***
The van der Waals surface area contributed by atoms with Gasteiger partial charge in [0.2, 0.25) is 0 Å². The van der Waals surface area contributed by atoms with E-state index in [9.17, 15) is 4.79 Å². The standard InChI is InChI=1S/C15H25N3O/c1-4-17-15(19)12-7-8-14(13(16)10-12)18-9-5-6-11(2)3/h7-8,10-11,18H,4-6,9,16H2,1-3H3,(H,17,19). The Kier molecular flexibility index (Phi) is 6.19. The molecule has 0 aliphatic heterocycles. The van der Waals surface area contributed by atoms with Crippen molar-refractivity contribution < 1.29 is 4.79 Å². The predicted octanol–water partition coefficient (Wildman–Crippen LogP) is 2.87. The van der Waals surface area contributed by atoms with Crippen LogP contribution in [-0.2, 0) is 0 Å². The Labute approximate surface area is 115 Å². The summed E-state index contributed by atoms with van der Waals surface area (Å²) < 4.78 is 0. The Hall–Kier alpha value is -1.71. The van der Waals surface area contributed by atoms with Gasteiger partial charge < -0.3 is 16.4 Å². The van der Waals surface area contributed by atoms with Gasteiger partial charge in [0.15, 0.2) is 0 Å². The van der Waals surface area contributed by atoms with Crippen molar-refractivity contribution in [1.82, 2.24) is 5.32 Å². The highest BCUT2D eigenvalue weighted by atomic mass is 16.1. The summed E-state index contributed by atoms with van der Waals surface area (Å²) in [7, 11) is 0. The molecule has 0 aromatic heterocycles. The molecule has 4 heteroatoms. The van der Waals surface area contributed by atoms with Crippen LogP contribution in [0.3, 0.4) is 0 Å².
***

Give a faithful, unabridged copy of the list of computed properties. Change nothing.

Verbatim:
The van der Waals surface area contributed by atoms with Gasteiger partial charge in [0.2, 0.25) is 0 Å². The van der Waals surface area contributed by atoms with E-state index in [9.17, 15) is 4.79 Å². The standard InChI is InChI=1S/C15H25N3O/c1-4-17-15(19)12-7-8-14(13(16)10-12)18-9-5-6-11(2)3/h7-8,10-11,18H,4-6,9,16H2,1-3H3,(H,17,19). The Kier molecular flexibility index (Phi) is 6.19. The molecule has 0 aliphatic heterocycles. The van der Waals surface area contributed by atoms with Crippen molar-refractivity contribution < 1.29 is 4.79 Å². The predicted octanol–water partition coefficient (Wildman–Crippen LogP) is 2.87. The van der Waals surface area contributed by atoms with Crippen LogP contribution in [-0.2, 0) is 0 Å². The Labute approximate surface area is 115 Å². The summed E-state index contributed by atoms with van der Waals surface area (Å²) < 4.78 is 0. The Hall–Kier alpha value is -1.71. The van der Waals surface area contributed by atoms with Gasteiger partial charge < -0.3 is 16.4 Å². The van der Waals surface area contributed by atoms with Gasteiger partial charge in [0.15, 0.2) is 0 Å². The van der Waals surface area contributed by atoms with Crippen molar-refractivity contribution in [1.82, 2.24) is 5.32 Å². The highest BCUT2D eigenvalue weighted by atomic mass is 16.1. The summed E-state index contributed by atoms with van der Waals surface area (Å²) in [7, 11) is 0. The molecule has 0 aromatic heterocycles. The molecule has 4 heteroatoms. The van der Waals surface area contributed by atoms with Crippen LogP contribution in [0.3, 0.4) is 0 Å².